Presented by Julian Sefton-Green
This presentation draws on a year – long ethnography into the ‘learning lives’ of 13-14 year olds in London published as The Class Living and learning in the Digital Age by Sonia Livingstone and Julian Sefton-Green (New York University Press 2016).
Focusing on the everyday and routine uses of media in the home, the talk describes how learning is constructed, mediated and enacted showing how different families adopt and use folk ‘theories of learning’, and how such theories relate to dominant discourses around learning in school. I examine how domestic media technologies contribute to dominant conceptualizations of education and how learning is enacted as a discipline and as a habit within the ebb and flow of family life. I question assumptions about how we talk about learning in the home by showing that who defines learning in domestic contexts, and on what basis, is subject to a series of class-based, inherited and aspirational discourses and imaginaries
Julian Sefton-Green is an independent scholar working in Education and the Cultural and Creative Industries. He is currently Principal Research Fellow at the Department of Media & Communication, London School of Economics & Political Science and an associate research professor at the University of Oslo working on projects exploring learning and learner identity across formal and informal domains. He has been an Honorary Professor of Education at the University of Nottingham, UK and the Institute of Education, Hong Kong and he is now a Visiting Professor at The Playful Learning Centre, University of Helsinki, Finland.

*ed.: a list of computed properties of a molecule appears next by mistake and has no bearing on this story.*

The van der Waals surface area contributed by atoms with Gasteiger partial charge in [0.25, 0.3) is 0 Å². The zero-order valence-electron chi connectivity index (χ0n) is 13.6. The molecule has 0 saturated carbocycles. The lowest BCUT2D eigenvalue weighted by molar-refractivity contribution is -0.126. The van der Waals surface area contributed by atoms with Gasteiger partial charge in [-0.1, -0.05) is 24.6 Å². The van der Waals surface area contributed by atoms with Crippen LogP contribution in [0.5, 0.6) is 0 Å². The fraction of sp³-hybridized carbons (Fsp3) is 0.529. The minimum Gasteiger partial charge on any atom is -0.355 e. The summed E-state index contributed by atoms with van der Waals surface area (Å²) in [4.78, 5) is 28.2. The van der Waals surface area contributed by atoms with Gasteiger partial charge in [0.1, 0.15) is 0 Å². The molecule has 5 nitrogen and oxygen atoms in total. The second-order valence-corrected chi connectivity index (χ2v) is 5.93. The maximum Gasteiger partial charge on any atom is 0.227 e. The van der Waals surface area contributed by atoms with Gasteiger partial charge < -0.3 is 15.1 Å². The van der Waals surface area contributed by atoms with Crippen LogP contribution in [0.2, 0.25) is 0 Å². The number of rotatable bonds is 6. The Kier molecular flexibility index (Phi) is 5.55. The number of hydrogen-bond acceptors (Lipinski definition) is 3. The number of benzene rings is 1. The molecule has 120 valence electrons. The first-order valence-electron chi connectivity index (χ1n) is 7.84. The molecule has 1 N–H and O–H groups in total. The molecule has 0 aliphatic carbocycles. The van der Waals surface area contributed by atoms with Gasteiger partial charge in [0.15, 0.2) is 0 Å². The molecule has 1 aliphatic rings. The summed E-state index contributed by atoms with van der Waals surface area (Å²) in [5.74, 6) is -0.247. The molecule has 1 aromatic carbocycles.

He has worked as an Associate Research Professor at the University of South Australia, where he was developing a city-wide initiative to imagine and implement new kinds of spaces for learning. He has been the Head of Media Arts and Education at WAC Performing Arts and Media College - a centre for informal training and education - where he directed a range of digital media activities for young people and co-ordinated training for media artists and teachers. He worked as Media Studies teacher in an inner city comprehensive London; and in higher education teaching undergraduate and postgraduate courses, leading teacher training degrees in media education.
He has researched and written widely on many aspects of media education, new technologies, creativity, digital cultures and informal learning and has authored, co-authored or edited 12 volumes including: The International Handbook of Creative Learning (2011 Routledge); Learning at Not-School (2013, MIT Press); Learning and Literacy over Time (2014, Routledge). Recent volumes are The class: living and learning in the digital age (New York University Press 2016) and Learning Identities, Education and Community: young live in the cosmopolitan city (Cambridge University Press 2016). He has directed research projects for the Arts Council of England, the British Film Institute, the London Development Agency, Creative Partnerships and Nominet Trust and has spoken at a number of conferences around the world